And it does look right. The Forza series, in both its Motorsport and Horizon incarnations, is a stickler for the little things and that remains true here. The attention to detail in everything from architecture to flora is on the same level as that afforded the many cars available in the game.

Visually, the game somehow finds a way to up the ante from Forza Horizon 2 with new rain effects and little environmental changes that frequently blur the lines between fantasy and reality. I still haven’t gotten over the way rain beads against the paintwork and how dust sticks to the side of the car, washing off as you plow through a creek. Every car model is crafted with obvious love and care — certain screens allow you to explode the vehicle doors and inspect every part of the car inside and out. Candyland for rev heads.

The vehicles and the track design are, once again, the game’s true highlight. The spirit of the Forza Horizon games is that you can take a seemingly limitless number of dream machines from every era for a consequence-free joy ride around whichever unsuspecting nation the Horizon Festival has descended upon, and the design reflects that. The game’s Australian roads are built for two things — speed and throwing the back end out for sick skids and doughies. Brings a deeply patriotic tear to the eye, mates.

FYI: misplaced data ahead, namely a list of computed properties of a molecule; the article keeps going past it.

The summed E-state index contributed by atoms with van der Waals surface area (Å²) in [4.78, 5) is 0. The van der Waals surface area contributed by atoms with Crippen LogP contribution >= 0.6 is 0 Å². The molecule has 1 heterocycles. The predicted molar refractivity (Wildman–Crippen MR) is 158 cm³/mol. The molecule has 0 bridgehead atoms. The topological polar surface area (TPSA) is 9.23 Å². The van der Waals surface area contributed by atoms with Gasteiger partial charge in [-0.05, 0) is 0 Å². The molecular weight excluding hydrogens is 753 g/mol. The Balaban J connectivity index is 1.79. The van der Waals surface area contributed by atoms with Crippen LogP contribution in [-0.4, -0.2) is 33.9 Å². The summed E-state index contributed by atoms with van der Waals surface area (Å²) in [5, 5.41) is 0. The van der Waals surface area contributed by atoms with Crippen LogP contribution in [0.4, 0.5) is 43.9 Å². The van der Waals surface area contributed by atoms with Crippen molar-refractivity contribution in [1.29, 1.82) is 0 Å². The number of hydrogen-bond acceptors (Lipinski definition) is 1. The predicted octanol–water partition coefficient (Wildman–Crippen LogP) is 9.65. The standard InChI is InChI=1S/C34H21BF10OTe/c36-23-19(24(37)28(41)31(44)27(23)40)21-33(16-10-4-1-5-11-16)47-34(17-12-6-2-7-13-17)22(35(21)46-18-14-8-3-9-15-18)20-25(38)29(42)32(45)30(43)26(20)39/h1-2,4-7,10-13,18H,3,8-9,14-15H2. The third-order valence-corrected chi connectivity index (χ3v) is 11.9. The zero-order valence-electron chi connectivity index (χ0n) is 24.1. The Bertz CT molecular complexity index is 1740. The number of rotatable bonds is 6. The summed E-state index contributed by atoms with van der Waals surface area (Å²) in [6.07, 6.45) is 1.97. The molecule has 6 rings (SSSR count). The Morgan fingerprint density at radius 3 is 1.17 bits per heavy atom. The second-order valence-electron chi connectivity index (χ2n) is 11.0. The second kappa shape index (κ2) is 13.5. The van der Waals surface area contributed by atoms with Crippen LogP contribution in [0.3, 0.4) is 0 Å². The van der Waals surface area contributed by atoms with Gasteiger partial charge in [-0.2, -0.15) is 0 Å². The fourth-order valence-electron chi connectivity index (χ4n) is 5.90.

Also on offer a wide array of Australian vehicles, both classic and modern. One early race saw me tearing up a beach in a brand new, bright green Holden Maloo ute at night which, I mean, I have you ever heard anything closer to the Bogan Dream than that?

There are a few differences to the formula this time around, however. Where previously you were merey a high-profile participant in the Horizon Festival, the bafflingly nonchalant British organisers have seen fit to place you in charge of the entire show for some reason. This means, when you pull up to a race, you are given a track to race on but you can choose the class of cars that can take part. This doesn’t sound like that big of a deal, but it frequently paralysed me with indecision. I kept trying to meta it. What’s going to best on this track? Thankfully, the game allows you to access races that have already been created by other players and do those instead. Your mileage may vary, but I think I preferred it when the game simply threw a race at me and we went rather than it putting the onus on me to come up with content.